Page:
Thursday, May 23, 2024

Top 5 hidden Maya ruins with pyramids near Mérida

Our knowledge of the ancient Maya civilization is like a narrow flashlight in a darkened room, only allowing sight of some artifacts while hiding others. Yet, at the peak of Maya power and influence around the sixth century, hundreds of sprawling cities with colossal pyramids dotted the Yucatán Peninsula. Today, the lush jungle surrounding the state capital of Mérida still hides numerous ancient pyramids and other secrets waiting to be uncovered.

Dominating most of Mesoamerica for 3,000 years and without metal tools, wheels or beasts of burden, the Maya transformed hostile jungle landscapes into a network of major cities with interconnected road systems and mass agriculture. They formed an intricate religious system that involved ritual sacrifice, often in sacred freshwater sinkholes known as cenotes that lay close to their metropolises. Some archaeologists compare the complex social and political structures of the Classic Maya to those of Ancient Rome, including their eventual collapse.

While most visitors to the southeastern state tend to visit the world-famous Chichén Itzá archaeological site, many other ancient cities were just as important throughout different periods of history. With that in mind, here is a list of the top five hidden Maya ruins with pyramids near the colonial city of Mérida.

Yaxunah: An ancient powerhouse that built the 100-kilometer-long Great Sacbe (Maya Road) 

Caught in a power struggle between two major city-states, Yaxunah was embroiled in a bloody war that would determine the ultimate ruler of Yucatán. Archaeologists believe that around 900 A.D., Chichén Itzá succeeded in crushing its main competitor, Cobá, to claim complete control over the peninsula and its trade routes. With the longest road in the ancient empire, measuring around 100 kilometers long, the capture of Yaxunah would have been a significant prize for the would-be rulers of Chichén Itzá. According to a study by American archaeologist David A. Freidel, Yaxunah may have been a mercantile border town between Cobá and the cities of the Puuc region for some time before it became embroiled in a war with Chichén Itzá.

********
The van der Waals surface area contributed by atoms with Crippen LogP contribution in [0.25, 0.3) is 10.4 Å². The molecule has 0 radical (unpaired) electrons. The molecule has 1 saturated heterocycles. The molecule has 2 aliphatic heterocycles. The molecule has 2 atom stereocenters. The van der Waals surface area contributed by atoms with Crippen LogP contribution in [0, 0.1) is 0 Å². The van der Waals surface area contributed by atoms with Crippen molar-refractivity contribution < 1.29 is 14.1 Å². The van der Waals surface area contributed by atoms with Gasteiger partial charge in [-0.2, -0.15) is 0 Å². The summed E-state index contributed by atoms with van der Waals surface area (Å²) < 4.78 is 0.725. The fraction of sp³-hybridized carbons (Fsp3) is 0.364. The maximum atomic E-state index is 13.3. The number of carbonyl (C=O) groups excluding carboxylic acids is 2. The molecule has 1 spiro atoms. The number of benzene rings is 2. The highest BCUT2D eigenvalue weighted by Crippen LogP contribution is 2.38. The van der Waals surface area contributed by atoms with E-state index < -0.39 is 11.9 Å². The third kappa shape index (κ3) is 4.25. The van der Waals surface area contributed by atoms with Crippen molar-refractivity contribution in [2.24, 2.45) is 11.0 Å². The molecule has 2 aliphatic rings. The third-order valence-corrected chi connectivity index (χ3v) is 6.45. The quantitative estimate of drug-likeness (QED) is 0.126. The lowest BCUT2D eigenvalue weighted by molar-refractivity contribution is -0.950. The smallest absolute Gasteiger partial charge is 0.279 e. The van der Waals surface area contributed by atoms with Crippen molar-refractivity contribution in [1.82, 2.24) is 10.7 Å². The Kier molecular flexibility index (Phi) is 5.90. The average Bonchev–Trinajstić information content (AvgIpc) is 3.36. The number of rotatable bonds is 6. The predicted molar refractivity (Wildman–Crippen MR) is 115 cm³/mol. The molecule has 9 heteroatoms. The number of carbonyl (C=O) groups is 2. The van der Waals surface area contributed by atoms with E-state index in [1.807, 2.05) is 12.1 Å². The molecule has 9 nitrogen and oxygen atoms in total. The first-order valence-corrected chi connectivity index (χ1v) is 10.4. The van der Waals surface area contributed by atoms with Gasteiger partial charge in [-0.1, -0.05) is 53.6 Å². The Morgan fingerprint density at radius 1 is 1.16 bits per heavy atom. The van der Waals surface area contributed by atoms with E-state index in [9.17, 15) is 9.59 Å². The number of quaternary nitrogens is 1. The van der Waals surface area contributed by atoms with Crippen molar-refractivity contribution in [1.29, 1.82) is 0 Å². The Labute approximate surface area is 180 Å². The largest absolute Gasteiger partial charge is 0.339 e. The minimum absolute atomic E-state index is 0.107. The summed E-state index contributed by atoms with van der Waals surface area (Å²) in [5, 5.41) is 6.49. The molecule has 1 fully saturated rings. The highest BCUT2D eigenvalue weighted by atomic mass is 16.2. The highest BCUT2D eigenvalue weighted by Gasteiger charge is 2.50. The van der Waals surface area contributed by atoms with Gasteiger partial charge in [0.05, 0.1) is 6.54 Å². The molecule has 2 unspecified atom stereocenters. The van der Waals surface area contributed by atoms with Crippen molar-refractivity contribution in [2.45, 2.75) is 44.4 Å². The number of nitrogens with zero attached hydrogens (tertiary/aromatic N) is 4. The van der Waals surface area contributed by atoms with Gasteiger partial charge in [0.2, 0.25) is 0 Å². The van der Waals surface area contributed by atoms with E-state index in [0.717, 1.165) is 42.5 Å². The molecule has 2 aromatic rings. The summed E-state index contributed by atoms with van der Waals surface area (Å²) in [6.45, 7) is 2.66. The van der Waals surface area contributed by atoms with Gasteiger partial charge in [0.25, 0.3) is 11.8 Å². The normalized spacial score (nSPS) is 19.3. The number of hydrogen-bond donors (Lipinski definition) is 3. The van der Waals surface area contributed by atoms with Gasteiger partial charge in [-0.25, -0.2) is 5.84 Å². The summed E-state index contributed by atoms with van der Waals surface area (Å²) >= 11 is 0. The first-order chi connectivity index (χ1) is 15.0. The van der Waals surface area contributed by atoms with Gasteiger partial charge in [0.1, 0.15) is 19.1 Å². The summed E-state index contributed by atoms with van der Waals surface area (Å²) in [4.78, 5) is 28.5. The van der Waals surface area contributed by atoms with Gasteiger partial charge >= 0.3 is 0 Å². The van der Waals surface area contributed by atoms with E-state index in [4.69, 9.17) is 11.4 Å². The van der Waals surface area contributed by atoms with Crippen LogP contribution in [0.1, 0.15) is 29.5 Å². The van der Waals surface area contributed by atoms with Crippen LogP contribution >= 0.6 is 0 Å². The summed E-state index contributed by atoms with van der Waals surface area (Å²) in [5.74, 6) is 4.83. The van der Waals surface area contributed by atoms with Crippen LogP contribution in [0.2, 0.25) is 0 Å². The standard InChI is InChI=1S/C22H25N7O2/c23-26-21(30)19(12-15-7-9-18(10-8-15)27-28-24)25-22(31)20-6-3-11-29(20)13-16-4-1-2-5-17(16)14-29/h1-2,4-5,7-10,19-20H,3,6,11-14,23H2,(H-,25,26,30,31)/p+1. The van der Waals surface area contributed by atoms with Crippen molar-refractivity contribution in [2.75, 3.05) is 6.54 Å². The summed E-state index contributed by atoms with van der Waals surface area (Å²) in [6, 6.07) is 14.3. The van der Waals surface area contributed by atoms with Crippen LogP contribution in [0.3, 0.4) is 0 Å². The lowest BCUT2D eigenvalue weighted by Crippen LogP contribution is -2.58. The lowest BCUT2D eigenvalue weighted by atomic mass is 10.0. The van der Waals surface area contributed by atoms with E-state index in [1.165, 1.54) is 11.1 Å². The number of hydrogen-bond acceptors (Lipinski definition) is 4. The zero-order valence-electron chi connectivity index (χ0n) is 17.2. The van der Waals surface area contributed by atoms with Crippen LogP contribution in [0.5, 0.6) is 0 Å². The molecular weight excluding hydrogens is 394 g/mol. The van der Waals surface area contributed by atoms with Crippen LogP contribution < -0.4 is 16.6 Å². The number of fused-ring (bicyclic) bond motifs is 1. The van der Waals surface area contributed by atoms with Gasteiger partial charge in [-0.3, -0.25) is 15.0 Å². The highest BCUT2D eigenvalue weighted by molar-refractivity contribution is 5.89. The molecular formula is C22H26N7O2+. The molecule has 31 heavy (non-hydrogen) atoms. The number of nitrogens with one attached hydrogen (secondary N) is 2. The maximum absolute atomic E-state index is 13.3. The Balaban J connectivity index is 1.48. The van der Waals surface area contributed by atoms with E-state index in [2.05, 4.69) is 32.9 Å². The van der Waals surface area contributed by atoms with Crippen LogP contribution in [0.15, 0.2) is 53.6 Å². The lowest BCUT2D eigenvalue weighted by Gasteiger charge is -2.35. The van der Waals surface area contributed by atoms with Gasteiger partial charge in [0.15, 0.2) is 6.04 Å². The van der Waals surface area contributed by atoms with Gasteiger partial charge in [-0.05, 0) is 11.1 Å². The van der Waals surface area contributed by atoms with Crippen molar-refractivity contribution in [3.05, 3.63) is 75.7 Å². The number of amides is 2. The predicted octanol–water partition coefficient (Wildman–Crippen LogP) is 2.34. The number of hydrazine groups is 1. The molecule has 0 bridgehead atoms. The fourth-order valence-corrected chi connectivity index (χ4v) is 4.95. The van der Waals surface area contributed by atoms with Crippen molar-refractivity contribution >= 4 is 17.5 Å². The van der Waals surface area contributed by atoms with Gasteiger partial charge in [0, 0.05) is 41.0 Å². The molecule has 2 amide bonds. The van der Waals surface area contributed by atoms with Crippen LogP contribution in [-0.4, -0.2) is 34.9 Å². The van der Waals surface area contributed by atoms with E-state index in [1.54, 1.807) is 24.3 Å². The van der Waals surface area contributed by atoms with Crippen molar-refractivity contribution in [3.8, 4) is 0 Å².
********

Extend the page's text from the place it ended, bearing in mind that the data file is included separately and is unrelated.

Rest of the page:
Freidel said the rulers of Cobá commissioned a great sacbe (Maya road) directly in response to Itzá penetration from the coast into the central interior of the northern peninsula.

“While the allies of Cobá, including inhabitants of Yaxunah, put tremendous effort into the construction of the masonry road, their main objective, once they had thus declared the frontier with Chichén Itzá, was to establish an effective perimeter of satellite communities and prosecute the war against the Itzá,” the academic paper said.

Xcambó: An experience of a lifetime surrounded by swamp and sea

Xcambó was the main and largest commercial port on the north coast of the Classic period. (INAH)

A major trade port and salt production center, archaeological evidence found in pottery fragments suggests Xcambó imports and exports included regions as far as Veracruz, Belize and Guatemala. According to a 2014 study by Mexican archaeologist Thelma Sierra Sosa, many burials in the location contained ceramic vessels imported from areas outside the Maya sphere. Xcambó is a marvel of ancient Maya engineering, sitting on top of a natural mound artificially expanded and raised above sea level by its settlers during the Classic period. There are also remnants of smaller sacbes demonstrating ample communication with inland communities and a pier connecting the city to the seaside marshland and the open sea.